Using BookSmart Autoflow

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Autoflow is one of my favorite features in BookSmart. I both love and hate it for its power and quirks.

You can find Autoflow in the content panel, by the Get Pictures icon or start Autoflow from the New Book Wizard.

autoflow Using BookSmart Autoflow

autoflow2 Using BookSmart Autoflow

Every time I make a book, I use Autoflow for a few reasons:

Autoflow gets a book started quickly
Photos are flowed across pages so no manual drag and drop into layouts needed. I get an immediate sense of the size of my book. Since autoflow runs quickly and Undo is enabled, I can experiment with different layouts until I get the basic book outline I like.

Autoflow inspires creativity
Often times I’ll autoflow my photos, then spend more time gathering content that I want for the book. I easily see what’s missing or redundant. Autoflow makes me think differently about what photos to position together.

Autoflow creates beautiful spreads
Seeing photos automatically added to the book results in serendipitous layouts. Every spread isn’t creative brilliance, but Autoflow positions photos together that I never would have paired up, and they work! Before clicking Autoflow, change the Page View to thumbnails, then you can see your entire book building itself at-a-glance.

Autoflow isn’t perfect – but I still love it for what it is! Here are a few tips based on my experience making books with autoflow.

Organize your photos in iPhoto albums, Flickr sets or Picasa Web albums first
The BookSmart content panel has sorting and filtering, but relies on indexing and grouping capabilities of Flickr, iPhoto, Picasa Web albums, or your primary photo-management tools. Images are flowed in the order they appear in BookSmart’s content panel. Once your photos are organized, filter by the set or album, then click Autoflow and your story will unfold before your eyes.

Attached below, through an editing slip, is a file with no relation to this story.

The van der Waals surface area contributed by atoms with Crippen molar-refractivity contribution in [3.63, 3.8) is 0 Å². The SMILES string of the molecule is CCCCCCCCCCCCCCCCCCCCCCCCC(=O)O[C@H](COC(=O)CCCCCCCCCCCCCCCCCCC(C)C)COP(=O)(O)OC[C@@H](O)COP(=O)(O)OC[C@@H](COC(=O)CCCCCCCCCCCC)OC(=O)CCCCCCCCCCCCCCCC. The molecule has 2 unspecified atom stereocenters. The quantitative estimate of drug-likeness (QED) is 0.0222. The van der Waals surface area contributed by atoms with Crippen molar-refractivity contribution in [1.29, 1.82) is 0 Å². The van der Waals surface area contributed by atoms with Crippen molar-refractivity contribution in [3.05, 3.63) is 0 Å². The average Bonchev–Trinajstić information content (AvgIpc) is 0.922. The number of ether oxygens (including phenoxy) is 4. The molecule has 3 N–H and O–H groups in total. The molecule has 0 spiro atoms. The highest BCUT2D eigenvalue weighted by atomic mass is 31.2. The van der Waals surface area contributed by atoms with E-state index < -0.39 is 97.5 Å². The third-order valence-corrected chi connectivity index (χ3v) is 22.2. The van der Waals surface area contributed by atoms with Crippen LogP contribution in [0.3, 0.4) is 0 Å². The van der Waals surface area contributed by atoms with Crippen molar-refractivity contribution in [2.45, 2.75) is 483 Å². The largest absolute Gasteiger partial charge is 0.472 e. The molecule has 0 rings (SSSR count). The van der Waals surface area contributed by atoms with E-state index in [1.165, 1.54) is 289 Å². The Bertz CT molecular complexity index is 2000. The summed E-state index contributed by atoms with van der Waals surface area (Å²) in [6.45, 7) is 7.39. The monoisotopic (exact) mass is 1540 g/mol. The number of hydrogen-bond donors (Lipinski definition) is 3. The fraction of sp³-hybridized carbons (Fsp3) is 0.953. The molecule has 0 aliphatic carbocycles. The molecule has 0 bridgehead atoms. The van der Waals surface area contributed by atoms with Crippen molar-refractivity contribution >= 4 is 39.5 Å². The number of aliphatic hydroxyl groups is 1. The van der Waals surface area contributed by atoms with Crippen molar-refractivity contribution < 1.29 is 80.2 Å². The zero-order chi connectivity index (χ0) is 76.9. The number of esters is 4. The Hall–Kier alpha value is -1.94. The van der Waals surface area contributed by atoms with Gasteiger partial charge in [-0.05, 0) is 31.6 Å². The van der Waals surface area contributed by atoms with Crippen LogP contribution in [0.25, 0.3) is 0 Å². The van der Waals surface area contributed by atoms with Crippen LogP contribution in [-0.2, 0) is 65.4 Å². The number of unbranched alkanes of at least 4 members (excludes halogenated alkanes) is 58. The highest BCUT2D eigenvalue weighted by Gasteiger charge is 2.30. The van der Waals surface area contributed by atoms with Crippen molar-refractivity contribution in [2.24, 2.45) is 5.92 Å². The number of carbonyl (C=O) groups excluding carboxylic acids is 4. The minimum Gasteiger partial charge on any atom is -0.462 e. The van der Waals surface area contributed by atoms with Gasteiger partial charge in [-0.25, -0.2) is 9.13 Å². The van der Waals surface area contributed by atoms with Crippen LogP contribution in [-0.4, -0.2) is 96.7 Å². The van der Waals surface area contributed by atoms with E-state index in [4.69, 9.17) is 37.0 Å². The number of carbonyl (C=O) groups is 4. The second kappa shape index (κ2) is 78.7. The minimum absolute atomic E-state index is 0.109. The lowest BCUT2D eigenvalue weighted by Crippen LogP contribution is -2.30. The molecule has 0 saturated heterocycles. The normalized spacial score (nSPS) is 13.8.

Create pages and select layouts before running Autoflow
When flowing images, Autoflow creates new pages based on the book’s default layout. If you want to control the layout during Autoflow, create a page, select the layout, then duplicate the page enough times so autoflow doesn’t have to create your pages. This isn’t an exact science, so make your best guess based on number of photos and the selected layout. For example, 30 photos, two photos per page, create 15 pages, then run autoflow.

Run Autoflow 2 or 3 times instead of doing it all at once
My largest autoflow was with about 1,000 photos from my Flickr account, resulting in My Flickr Book: Photos from 2003 to 2006. The Clash release significantly improved BookSmart’s performance while autoflowing a large number of photos. With that said, I still recommend selecting a fewer number of photos, and running autoflow a few times to achieve the same result. This is beneficial for a few reasons:

  1. You can see immediate results, and make adjustments to the order of your photos or page layouts before running a larger batch.
  2. You can create chapters based on sets or albums. Creating chapters from sets or albums is still manual (in the future, perhaps autoflow will automatically insert a chapter page with your set or album name). Until that time, create the chapter page, then start autoflow on the next page. Repeat for your next chapter.

Re-position photos after autoflow
Autoflow automatically positions photos within containers, but doesn’t change the selected container based on the photo’s orientation. Once the autoflow is completed, review each page to ensure that you are happy with how BookSmart has positioned the photos in the containers.

Try and try again
Sometimes the results may not be what you expect. In that case, jot it down, and send it to our suggestion box. I encourage you to experiment with Autoflow to see how it can enhance your workflow.

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